Scientists Develop New Malaria Vaccine Candidate

Scientists Develop New Malaria Vaccine Candidate

TatD-like DNase is an essential factor for the survival of malarial parasites in the host and is a potential malaria vaccine candidate.

CHINA – Professor Chen Qijun group, Jilin University, has made important progress for the development of a new malaria vaccine candidate. They have come up with antigen-related research recently published in the internationally renowned academic journal Nature communication.

According to reports, the body’s natural immune response against the first line of defense against pathogens is by activating neutrophils (including macrophages). It is activated by way of the initiative of death will release chromatin and lysosomal granules within the cytoplasm to the extracellular together to form a network structure to capture and kill dead pathogenic microorganisms. This network structure is named Neutrophil Extracellular Traps (NETs). Over the years, how the malaria parasite evades the body’s innate immune mechanism has been not very clear.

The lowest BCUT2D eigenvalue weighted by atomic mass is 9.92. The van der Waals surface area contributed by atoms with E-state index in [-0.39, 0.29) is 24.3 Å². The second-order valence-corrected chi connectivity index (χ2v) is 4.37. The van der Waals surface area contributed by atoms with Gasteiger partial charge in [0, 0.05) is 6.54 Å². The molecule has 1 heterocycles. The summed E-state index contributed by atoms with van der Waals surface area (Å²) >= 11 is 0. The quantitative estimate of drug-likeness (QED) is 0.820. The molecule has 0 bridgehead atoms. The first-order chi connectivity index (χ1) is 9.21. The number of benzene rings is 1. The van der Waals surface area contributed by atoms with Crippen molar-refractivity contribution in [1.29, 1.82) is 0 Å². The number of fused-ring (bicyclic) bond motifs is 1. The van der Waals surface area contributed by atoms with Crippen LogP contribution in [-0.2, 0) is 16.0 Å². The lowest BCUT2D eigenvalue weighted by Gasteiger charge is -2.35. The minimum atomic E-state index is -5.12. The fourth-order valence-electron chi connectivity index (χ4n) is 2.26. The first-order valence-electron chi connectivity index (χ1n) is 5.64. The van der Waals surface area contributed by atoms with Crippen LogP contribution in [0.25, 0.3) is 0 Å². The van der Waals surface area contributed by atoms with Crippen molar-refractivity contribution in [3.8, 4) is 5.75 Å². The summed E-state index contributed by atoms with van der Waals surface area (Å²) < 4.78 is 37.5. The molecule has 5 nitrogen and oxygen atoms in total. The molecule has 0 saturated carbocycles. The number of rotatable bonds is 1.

The study found that all of the malaria parasite genome contains a code similar to the E. coli protein, named TatD-like DNase (TD). TD expression and virulence of the parasite are directly related. The amount of virulent parasites TD expression was significantly higher than the weak pathogenic parasites.  Missing TD parasite can induce macrophages and neutrophils producing large amounts of NETs, while the wild-type Plasmodium parasites secreting TD to external, antagonistic host’s immune system, whose function may include inhibition of chemotaxis of phagocytic cells and antagonize neutrophil release of NETs.

The researchers also found that, in mice, recombinant protein TD immunized against Plasmodium infection has obvious resistance. The first study revealed TD proteins as pathogenic Plasmodium proteins involved in the parasite to evade the body’s innate immune scavenging, which is important for revealing the malaria parasite immune evasion mechanisms, but also for the development of a new malaria vaccine candidate antigens.

Professor Chen Qijun has been engaged in research zoonoses, in particular made a series of innovative research in molecular pathology of malaria and schistosomiasis, pathogen immune evasion and other aspects of pathogenesis.

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